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Excellent vade mecum,
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This review is from: The Red Book: A Reader's Edition: A Reader's Edition (Philemon) (Kindle Edition)
Go back to the 1980's and it seemed that we had a complete and comprehensive edition of Jjung' works, ably edited and co-ordinated by R C Hull. There was a small pamphlet called the Septem Sermones, which didn't quite fit. But with the letters, it was possible to feel one had a handle on Jung's work.
But then came the Seminar Notes to amplify the corpus. Now we have too to add volumes like the correspondence with Victor White, and. - and it is not the last part of the picture - the Red Book. What each stage has shown is how far Jung's work is comprised with his inner conflicts, and how say, the anima, is a reflection of and projection of his inner world. Shamdasanu and Hillman in Lament for the DeadLament of the Dead: Psychology After Jung's Red Book argue, indeed, that there must now be as many Jungian theories as there are readers, for what he is describing is a purely individual odyssey. One may not need to go that far, but with more volumes of seminar notes, etc, on the way, it becomes plain that the way we as therapists use Jungian ideas, as tutors introduce Jungian theory, and how as analysands we understand how our inner journeys are all going to need revision; and that process will take some years to come.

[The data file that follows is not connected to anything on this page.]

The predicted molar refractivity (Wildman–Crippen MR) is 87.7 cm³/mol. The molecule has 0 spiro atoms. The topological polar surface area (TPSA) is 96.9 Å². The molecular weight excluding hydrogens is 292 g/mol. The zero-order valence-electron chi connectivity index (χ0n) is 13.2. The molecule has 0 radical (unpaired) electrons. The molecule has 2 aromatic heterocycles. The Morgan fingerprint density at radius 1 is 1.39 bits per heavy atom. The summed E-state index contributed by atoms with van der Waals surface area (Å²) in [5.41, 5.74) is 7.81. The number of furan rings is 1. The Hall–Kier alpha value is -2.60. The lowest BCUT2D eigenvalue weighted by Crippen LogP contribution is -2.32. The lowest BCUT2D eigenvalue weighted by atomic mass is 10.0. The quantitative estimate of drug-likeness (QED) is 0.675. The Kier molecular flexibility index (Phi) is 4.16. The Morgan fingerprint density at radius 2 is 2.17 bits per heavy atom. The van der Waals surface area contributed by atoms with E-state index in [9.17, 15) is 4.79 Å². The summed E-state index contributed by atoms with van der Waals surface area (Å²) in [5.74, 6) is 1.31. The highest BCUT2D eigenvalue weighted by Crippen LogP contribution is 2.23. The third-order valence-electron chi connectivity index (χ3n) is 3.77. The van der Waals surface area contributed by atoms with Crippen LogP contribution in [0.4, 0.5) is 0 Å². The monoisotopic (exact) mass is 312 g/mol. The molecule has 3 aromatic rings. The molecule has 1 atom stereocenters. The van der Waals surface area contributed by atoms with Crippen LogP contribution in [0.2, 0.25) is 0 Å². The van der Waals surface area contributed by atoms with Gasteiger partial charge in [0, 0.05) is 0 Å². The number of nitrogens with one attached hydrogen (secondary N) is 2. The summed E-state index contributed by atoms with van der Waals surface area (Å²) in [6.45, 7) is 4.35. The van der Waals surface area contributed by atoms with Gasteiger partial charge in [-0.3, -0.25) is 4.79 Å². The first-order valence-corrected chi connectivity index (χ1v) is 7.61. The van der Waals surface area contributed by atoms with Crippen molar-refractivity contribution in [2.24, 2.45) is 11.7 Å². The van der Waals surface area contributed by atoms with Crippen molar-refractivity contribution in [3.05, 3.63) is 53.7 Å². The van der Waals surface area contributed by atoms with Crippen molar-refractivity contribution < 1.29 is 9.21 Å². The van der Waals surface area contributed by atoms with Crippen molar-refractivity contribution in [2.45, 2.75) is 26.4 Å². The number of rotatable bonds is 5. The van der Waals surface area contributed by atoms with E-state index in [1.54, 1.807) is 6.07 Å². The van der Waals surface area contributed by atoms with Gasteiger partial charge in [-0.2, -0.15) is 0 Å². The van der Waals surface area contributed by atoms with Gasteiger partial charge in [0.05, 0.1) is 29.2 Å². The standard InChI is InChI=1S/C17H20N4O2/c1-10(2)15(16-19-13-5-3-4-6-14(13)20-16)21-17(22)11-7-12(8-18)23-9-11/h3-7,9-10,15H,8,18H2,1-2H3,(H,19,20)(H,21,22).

The Red Book is the most significant element in this - at least to date - and everyone interested in Jung's work simply has no option but to engage what Jung reveals of himself in this work.
Other reviewers have commented on the difference between the different issue, so beyond saying one needs a text volume and the facsimile I'l leave that unexplored.
What becomes certain, though, is that Jungians are in for interesting times.